# Set the parameter values for the connection
#——————————-
my $host=”localhost”;
my $connectionInfo = “DBI:mysql:db_twitter;$host”;
my $databaseUser = “your database username”;
my $databasePw = “your database password”;

# Connect to the database
# Note this connection can be used to 
# execute more than one statement
# on any number of tables in the database
#——————————-

$dbh = DBI->connect($connectionInfo, $databaseUser, 
   $databasePw) || die “Connect failed: $DBI::errstr\n”;    
}

######################################
#
# disconnect the database handle
#
sub disConnected {
   $dbh->disconnect();
}

To use this PERL script, you have to create a database in MySQL server by using the following SQL commands.

/*
DATABASE db_twitter
*/
/* 
followers
*/
CREATE TABLE `followers` (
  `id_followers` int(15) unsigned NOT NULL,
  PRIMARY KEY  (`id_followers`)
) ENGINE=MyISAM DEFAULT CHARSET=latin1;
/* 
friends
*/
CREATE TABLE `friends` (
  `id_friends` int(15) unsigned NOT NULL,
  PRIMARY KEY  (`id_friends`)
) ENGINE=MyISAM DEFAULT CHARSET=latin1;
/* 
nonfollowers
*/
CREATE TABLE `nonfollowers` (
  `id_nonfollowers` int(15) unsigned NOT NULL,
  PRIMARY KEY  (`id_nonfollowers`)
) ENGINE=MyISAM DEFAULT CHARSET=latin1;

Once you ccreate the database (db_twiiter), you can run the PERL script to automate follow your friends.

Reference

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An example of processing XML file – treat it as text

The following example describes a way to process XML file, treating the XML file as text file. We all know that XML file is well structured and can be read and written by using specilized functions and classes. Sometime it is more convenient to treat the file as text file. Here is an simple example.

We have a series of data rows stored in a spreadsheet. The XML file includes a template that tell us how we can use the stored data to generate new items. Stored data only covers part of attributes described in the template. We’d like replace attrabutes in template with the available and leave the others as they are. It is easy to write a VBA subroutine to fullfil this purpose without using any XML processing functions.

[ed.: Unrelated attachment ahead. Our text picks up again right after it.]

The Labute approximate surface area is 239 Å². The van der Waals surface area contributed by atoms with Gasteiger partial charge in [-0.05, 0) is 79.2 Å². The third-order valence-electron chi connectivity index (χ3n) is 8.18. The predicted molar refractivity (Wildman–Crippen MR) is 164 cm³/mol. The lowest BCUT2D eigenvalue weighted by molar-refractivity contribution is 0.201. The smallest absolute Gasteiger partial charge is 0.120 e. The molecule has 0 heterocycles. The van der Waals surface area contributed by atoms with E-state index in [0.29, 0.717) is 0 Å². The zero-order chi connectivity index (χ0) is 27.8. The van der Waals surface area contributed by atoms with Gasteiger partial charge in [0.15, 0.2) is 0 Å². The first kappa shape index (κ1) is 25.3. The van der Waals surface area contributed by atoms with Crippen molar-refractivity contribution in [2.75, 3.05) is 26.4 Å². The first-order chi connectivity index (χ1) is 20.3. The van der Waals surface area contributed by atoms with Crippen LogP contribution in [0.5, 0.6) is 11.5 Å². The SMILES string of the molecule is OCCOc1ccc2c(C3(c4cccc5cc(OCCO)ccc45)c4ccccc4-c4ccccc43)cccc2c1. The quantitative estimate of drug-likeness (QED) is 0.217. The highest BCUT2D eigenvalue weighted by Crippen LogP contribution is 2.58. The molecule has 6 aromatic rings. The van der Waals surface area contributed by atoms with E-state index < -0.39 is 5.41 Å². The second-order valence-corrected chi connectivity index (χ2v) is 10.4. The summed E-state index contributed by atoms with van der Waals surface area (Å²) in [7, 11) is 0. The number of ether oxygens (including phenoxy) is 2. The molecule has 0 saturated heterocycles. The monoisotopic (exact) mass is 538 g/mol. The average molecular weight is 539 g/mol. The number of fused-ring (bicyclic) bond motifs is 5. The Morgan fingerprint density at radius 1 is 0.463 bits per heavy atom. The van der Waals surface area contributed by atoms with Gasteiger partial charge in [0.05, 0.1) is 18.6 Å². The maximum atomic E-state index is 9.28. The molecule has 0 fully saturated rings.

The first row in the spread sheet includes name of each attribute. From the second row on, each row represent a data set for generating new items. Some cells in the row might be empty. The provided VBA code includes the mechanism to deal with the empty cells.
The VBA code includes three subroutines. The first one is main processing. The remaining two deal with reading and writing XML files. So the logic is very simple.

VBA Code
========
Option Explicit

Private temstr As String
Private lines

Sub insert_data()

    readxmltext

    lines = Split(temstr, Chr(13))

    Dim attr_name(14)
    Dim attr_pos(14)
    Dim attr_str(14)

    ' get attribute name
    Dim r, c, i, j, k
    r = 1
    For c = 2 To 15
        attr_name(c - 2) = ActiveSheet.Cells(r, c).Value
        attr_pos(c - 2) = -1
    Next c

    ' find attribute positions in temstr
    For i = 0 To UBound(lines)
        For j = 0 To 13
            Dim pos
            pos = InStr(lines(i), attr_name(j))
            If pos > 0 Then
                If (attr_pos(j) < 0) Then attr_pos(j) = i
                Exit For
            End If
        Next j
    Next i

    ' generate new items
    For r = 2 To 23
        For c = 2 To 15
               Dim attr_value
               attr_value = ActiveSheet.Cells(r, c).Value